Music is a language that just about everyone speaks. It’s valuable for a whole range of reasons beyond simple entertainment. One of the more overlooked qualities of music is its ability to get through to kids who might otherwise feel isolated and unmotivated. As such, there’s a great deal to be said for introducing music to children with special educational needs.
How can music help kids with learning disabilities?
In many cases, learning difficulties stem from auditory problems. Even if children can hear what’s being said, they might have trouble analysing and processing the information. So much information in the modern world is presented via speech and other auditory cues. What’s more, the information that isn’t, like written words, tends to be derived from sound processing – and thus, it relies on much of the same mental circuitry as speech.
The upshot of all of this is that children who have difficulty processing what they’re hearing will often struggle in broader ways. Anything that can be done to reinforce messages through music will help to develop a broader cross-section of the brain, including the parts that govern speech, hearing, motor function, and sight, too.
Children who learn a musical instrument – or, better yet, sample a wide variety of them – are regularly exposed to deliberate practice and the benefits associated with them. That needn’t mean a system of early specialisation and rigorous coaching; it just means bringing music into the learning environment.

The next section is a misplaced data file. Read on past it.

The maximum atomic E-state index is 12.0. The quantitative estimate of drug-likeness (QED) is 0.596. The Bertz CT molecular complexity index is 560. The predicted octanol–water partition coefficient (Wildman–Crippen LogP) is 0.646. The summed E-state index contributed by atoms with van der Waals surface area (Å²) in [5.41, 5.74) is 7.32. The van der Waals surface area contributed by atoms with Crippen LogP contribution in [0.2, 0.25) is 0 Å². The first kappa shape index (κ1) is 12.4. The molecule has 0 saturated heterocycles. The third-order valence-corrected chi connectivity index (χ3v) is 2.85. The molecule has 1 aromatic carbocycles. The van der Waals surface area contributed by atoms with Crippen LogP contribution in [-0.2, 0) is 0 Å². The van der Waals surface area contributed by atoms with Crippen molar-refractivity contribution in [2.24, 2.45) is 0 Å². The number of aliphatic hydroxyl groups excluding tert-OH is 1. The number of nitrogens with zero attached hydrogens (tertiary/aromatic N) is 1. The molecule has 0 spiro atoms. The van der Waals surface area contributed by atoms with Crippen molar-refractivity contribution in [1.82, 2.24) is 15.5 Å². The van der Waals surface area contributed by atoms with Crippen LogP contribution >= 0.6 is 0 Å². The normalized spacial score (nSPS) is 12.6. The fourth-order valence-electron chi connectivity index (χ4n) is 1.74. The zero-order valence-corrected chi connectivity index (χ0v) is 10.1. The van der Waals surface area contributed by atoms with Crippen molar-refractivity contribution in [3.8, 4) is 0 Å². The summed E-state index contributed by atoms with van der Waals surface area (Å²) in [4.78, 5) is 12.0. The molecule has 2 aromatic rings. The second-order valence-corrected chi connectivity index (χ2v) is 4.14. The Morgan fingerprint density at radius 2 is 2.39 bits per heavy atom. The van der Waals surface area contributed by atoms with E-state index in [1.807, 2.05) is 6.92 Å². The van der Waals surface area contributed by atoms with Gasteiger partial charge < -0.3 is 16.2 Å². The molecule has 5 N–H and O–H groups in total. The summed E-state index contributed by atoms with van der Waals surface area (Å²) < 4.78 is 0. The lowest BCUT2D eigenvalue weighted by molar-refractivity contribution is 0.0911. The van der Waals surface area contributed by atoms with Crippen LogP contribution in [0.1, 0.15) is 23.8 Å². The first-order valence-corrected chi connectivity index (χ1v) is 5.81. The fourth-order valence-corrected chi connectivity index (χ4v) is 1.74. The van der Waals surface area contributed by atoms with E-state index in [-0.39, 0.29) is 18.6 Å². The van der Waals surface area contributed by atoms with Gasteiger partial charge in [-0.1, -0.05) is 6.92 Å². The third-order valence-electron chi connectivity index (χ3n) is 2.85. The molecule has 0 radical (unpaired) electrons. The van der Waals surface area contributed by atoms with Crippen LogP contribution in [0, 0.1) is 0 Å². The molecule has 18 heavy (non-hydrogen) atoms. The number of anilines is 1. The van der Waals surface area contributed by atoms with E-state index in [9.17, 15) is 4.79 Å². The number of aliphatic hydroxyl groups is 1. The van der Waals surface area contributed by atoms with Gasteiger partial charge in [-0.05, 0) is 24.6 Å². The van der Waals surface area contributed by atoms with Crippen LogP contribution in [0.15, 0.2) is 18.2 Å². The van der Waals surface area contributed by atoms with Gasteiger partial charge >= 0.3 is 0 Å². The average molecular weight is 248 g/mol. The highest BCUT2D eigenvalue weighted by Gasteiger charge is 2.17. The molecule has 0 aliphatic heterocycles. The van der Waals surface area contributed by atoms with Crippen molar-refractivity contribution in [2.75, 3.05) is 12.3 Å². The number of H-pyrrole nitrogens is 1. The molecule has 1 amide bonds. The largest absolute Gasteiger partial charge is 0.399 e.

Music can help to motivate, to build confidence, and to provide something for your child to focus on. Even if they don’t go on to become a professional, they’ll experience benefits that will ripple throughout their lives.
How can parents or tutors help?
If you’re a parent of a child with a learning disability, then you might find it difficult to know how to help. The same goes if you’re a teacher who lacks specialised training. Fortunately, there are a few strategies that are almost always effective.
Educational establishments and households might invest a little in musical instruments. Getting specialised musical instrument insurance might help to protect the investment, too.
You’ll want to be able to remind your child of the things that they do well, so that they aren’t focussed constantly on the things that they don’t do well. If your child is putting in the effort, then be sure to praise effort – the attainment can wait.
Providing a supportive environment can be hugely beneficial. Remind your child that they’re not defined by the way that their brain works, and try to involve them in social activities that don’t have an educational component. Building confidence is almost always a good thing.
While it’s easy to conclude that the problems faced by your child are unique, the truth is that many parents and children are in the same boat. Building a support network, and making good use of the resources that are available, will make the journey significantly easier.